Monsoon Season Safety Tips
Monsoon season typically starts in the spring and ends in the fall. Monsoon season is a time of turbulent weather creating severe thunderstorms. Severe thunderstorms may produce lightning, high winds, flash flooding, hail, and tornadoes.
Take care of the basics by assembling your 72-hour disaster kit and family disaster plan. Keep accessible your NOAA weather radio and extra batteries from your 72-hour disaster kit. To get involved in your community, consider taking the Skywarn Storm Spotter class. Subscribe to severe weather notification services like Interactive National Weather Service (iNWS) - http://inws.wrh.noaa.gov/
. Scan the skies 360 degrees around and overhead before leaving a safe location
Find more weather safety tips at the National Weather Service Albuquerque Office's Weather Safety Tips
Lightning and Thunderstorms
- Check the weather forecast before leaving for the outdoors.
- Watch for signs of approaching storms.
- If a storm is approaching, keep a NOAA Weather Radio or AM/FM radio with you.
- If you can hear thunder, you are close enough to the storm to be struck by lightning. Go to safe shelter immediately.
- Move to a sturdy building or car. Do Not take shelter in small sheds, under isolated trees, or in convertible automobiles.
- If lightning occurs and sturdy shelter is not available, get inside a hard top automobile and keep the windows up.
- Get out of boats and away from water.
- Telephone lines and metal pipes can conduct electricity. Unplug appliances not necessary for obtaining weather information. Avoid using the telephone or any electrical appliances. Use phones only in an emergency.
- Do not take a bath or shower.
- If you feel your skin tingle or your hair stand on end, squat low to the ground on the balls of your feet. Place your hands on your knees with your head between them. Make yourself the smallest target possible; minimize your contact with the ground.
Flooding - Turn Around, Don't Drown
- Drowning is the number one cause of flood deaths. Six inches of swiftly moving water can knock you off your feet. If you live in a flood prone area have an evacuation plan.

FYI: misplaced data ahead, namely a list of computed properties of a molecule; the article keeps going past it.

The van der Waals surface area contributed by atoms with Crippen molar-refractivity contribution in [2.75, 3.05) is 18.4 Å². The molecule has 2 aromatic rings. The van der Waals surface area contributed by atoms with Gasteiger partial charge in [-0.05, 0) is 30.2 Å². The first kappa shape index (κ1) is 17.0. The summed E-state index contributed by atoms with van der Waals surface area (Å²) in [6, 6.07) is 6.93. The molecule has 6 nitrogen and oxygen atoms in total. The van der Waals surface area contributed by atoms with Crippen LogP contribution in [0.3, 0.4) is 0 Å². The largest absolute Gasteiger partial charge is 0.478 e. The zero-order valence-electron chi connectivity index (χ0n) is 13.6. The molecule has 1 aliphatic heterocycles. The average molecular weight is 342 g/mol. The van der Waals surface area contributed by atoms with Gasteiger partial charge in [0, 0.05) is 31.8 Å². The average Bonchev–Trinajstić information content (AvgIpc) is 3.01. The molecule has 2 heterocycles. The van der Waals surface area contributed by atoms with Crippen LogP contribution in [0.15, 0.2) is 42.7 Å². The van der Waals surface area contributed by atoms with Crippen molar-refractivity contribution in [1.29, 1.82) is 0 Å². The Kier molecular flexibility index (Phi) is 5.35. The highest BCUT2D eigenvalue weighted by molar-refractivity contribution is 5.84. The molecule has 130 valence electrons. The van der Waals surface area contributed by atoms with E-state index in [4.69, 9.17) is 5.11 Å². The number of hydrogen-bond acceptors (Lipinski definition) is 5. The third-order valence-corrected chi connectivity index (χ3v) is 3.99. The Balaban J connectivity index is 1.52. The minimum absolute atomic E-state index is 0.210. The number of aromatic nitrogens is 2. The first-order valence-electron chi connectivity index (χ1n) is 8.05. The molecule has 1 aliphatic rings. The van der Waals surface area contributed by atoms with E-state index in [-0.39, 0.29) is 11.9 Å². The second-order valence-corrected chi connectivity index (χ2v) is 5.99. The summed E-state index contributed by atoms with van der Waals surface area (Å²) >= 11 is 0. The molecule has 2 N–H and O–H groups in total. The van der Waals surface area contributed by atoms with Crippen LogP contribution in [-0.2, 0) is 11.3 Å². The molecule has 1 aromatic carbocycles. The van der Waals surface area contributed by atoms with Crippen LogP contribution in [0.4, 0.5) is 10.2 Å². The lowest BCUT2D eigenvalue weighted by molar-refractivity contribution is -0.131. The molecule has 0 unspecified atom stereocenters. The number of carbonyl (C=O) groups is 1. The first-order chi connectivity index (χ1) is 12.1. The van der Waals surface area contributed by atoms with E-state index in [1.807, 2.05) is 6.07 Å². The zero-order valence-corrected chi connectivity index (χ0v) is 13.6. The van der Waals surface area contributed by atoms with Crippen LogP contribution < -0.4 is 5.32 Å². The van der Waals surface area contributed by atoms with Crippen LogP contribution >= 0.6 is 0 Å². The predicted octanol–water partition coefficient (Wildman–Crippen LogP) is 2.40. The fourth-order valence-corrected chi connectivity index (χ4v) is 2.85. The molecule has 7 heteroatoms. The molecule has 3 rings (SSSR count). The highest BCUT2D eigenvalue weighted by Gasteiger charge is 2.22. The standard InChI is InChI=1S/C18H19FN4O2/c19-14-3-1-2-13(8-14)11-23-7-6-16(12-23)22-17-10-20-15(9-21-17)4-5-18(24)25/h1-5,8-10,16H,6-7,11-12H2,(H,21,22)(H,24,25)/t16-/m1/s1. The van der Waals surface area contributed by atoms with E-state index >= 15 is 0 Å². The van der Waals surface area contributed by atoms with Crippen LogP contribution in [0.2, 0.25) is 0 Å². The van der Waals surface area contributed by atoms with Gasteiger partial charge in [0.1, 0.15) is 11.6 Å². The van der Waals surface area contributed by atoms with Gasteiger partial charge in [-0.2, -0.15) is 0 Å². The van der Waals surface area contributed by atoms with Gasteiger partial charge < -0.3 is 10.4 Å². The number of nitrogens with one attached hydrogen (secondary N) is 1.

- Store materials like sandbags, plywood, plastic sheeting and lumber for protection from floodwaters and to make quick repairs after a severe storm.
- Store materials above flood levels.
- Learn where to find high ground, which is safe from flooding. In a flash flood seek high ground quickly.
- Contact an insurance agent to discuss flood insurance coverage. Flood losses are not covered under normal homeowners' insurance policies. Flood insurance is available through the National Flood Insurance Program. Get coverage early-there is a waiting period before it takes effect.
- Avoid low-water crossings.
- Avoid camping in a wash or in the bottom of a canyon with steep side slopes.
- Be especially cautious at night. Flood dangers are much more difficult to see in the dark.
- Avoid areas already flooded, especially if the water is flowing fast.
- Do not attempt to cross flowing streams.
- As little as ten inches of water can float average-sized cars, mini-vans, SUVs and trucks. Strength of the flow is the critical force.
- The safest place to be during high winds is indoors. Postpone outdoor activities if a wind advisory or high wind warning has been issued.
- Take cover next to a building or under a shelter.
- Watch for flying debris. Tree limbs may break; awnings and street signs may become loose during strong wind gusts
- Report downed lines to your local utility emergency center and to the police.
- Do not try to free lines or to remove debris yourself.
- Avoid anything that may be touching downed lines, including vehicles or tree branches. Puddles and even wet or snow-covered ground can conduct electricity in some cases.
- If a line falls on your car, stay inside the vehicle.
- Take care not to touch any of the metal frames of your vehicle. Honk your horn, roll down the window and warn anyone who may approach of the danger. Call or have someone call 9-1-1. Do not exit the car until help arrives and advises you to do so, unless the vehicle is on fire. To exit, open the door, but do not step out. Jump, without touching any of the metal portions of the car's exterior, to safe ground and get quickly away.
- Watch for objects blowing across the roadway and into your path.
- Keep a safe distance from cars in adjacent lanes as strong gusts could push a car outside its lane of travel.
- Stay away from windows
- Take cover immediately
- If in a car, pull off the road preferably under a bridge (Note: NOT recommended for tornadoes)
- Vehicles offer good protection from hail up to about golf ball size, but significant windshield and body damage can result with hail larger than golf balls
- Carry a blanket in your car to protect you from shattered windshields